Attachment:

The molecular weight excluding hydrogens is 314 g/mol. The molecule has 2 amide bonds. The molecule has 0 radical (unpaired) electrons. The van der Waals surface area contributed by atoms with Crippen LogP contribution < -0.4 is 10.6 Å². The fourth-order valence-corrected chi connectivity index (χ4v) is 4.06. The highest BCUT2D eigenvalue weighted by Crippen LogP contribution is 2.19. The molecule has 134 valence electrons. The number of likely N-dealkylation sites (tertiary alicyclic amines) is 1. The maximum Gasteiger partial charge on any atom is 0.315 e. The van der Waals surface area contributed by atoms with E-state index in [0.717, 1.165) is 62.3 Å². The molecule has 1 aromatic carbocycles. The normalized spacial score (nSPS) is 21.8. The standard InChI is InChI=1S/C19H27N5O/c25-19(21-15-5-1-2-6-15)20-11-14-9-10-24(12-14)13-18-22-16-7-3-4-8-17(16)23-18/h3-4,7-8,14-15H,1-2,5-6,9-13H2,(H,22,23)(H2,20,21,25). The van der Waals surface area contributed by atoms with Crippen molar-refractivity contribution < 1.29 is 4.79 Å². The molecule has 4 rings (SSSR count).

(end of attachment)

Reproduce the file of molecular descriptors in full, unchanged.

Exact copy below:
The molecular weight excluding hydrogens is 314 g/mol. The molecule has 2 amide bonds. The molecule has 0 radical (unpaired) electrons. The van der Waals surface area contributed by atoms with Crippen LogP contribution < -0.4 is 10.6 Å². The fourth-order valence-corrected chi connectivity index (χ4v) is 4.06. The highest BCUT2D eigenvalue weighted by Crippen LogP contribution is 2.19. The molecule has 134 valence electrons. The number of likely N-dealkylation sites (tertiary alicyclic amines) is 1. The maximum Gasteiger partial charge on any atom is 0.315 e. The van der Waals surface area contributed by atoms with E-state index in [0.717, 1.165) is 62.3 Å². The molecule has 1 aromatic carbocycles. The normalized spacial score (nSPS) is 21.8. The standard InChI is InChI=1S/C19H27N5O/c25-19(21-15-5-1-2-6-15)20-11-14-9-10-24(12-14)13-18-22-16-7-3-4-8-17(16)23-18/h3-4,7-8,14-15H,1-2,5-6,9-13H2,(H,22,23)(H2,20,21,25). The van der Waals surface area contributed by atoms with Crippen molar-refractivity contribution < 1.29 is 4.79 Å². The molecule has 4 rings (SSSR count).